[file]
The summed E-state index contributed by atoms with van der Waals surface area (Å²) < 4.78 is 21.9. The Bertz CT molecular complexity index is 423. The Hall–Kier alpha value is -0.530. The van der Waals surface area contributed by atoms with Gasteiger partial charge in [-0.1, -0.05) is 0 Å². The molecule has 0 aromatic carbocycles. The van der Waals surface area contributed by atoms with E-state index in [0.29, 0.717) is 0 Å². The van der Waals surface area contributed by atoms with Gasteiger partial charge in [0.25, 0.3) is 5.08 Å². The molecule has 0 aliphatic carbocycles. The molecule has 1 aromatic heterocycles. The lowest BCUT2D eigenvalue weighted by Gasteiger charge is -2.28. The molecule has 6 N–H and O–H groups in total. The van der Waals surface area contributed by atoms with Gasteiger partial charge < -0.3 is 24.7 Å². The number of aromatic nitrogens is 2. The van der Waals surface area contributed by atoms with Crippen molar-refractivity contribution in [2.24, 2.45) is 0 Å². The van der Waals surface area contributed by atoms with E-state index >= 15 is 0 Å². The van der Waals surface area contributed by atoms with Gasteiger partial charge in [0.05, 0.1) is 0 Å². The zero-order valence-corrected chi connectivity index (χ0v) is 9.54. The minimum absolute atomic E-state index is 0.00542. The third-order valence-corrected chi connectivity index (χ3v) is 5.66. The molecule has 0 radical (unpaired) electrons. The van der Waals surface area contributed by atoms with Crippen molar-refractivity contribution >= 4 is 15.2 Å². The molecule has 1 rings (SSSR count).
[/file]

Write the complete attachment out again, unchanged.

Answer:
The summed E-state index contributed by atoms with van der Waals surface area (Å²) < 4.78 is 21.9. The Bertz CT molecular complexity index is 423. The Hall–Kier alpha value is -0.530. The van der Waals surface area contributed by atoms with Gasteiger partial charge in [-0.1, -0.05) is 0 Å². The molecule has 0 aromatic carbocycles. The van der Waals surface area contributed by atoms with E-state index in [0.29, 0.717) is 0 Å². The van der Waals surface area contributed by atoms with Gasteiger partial charge in [0.25, 0.3) is 5.08 Å². The molecule has 0 aliphatic carbocycles. The molecule has 1 aromatic heterocycles. The lowest BCUT2D eigenvalue weighted by Gasteiger charge is -2.28. The molecule has 6 N–H and O–H groups in total. The van der Waals surface area contributed by atoms with Gasteiger partial charge < -0.3 is 24.7 Å². The number of aromatic nitrogens is 2. The van der Waals surface area contributed by atoms with Crippen molar-refractivity contribution in [2.24, 2.45) is 0 Å². The van der Waals surface area contributed by atoms with E-state index >= 15 is 0 Å². The van der Waals surface area contributed by atoms with Gasteiger partial charge in [0.05, 0.1) is 0 Å². The zero-order valence-corrected chi connectivity index (χ0v) is 9.54. The minimum absolute atomic E-state index is 0.00542. The third-order valence-corrected chi connectivity index (χ3v) is 5.66. The molecule has 0 radical (unpaired) electrons. The van der Waals surface area contributed by atoms with Crippen molar-refractivity contribution >= 4 is 15.2 Å². The molecule has 1 rings (SSSR count).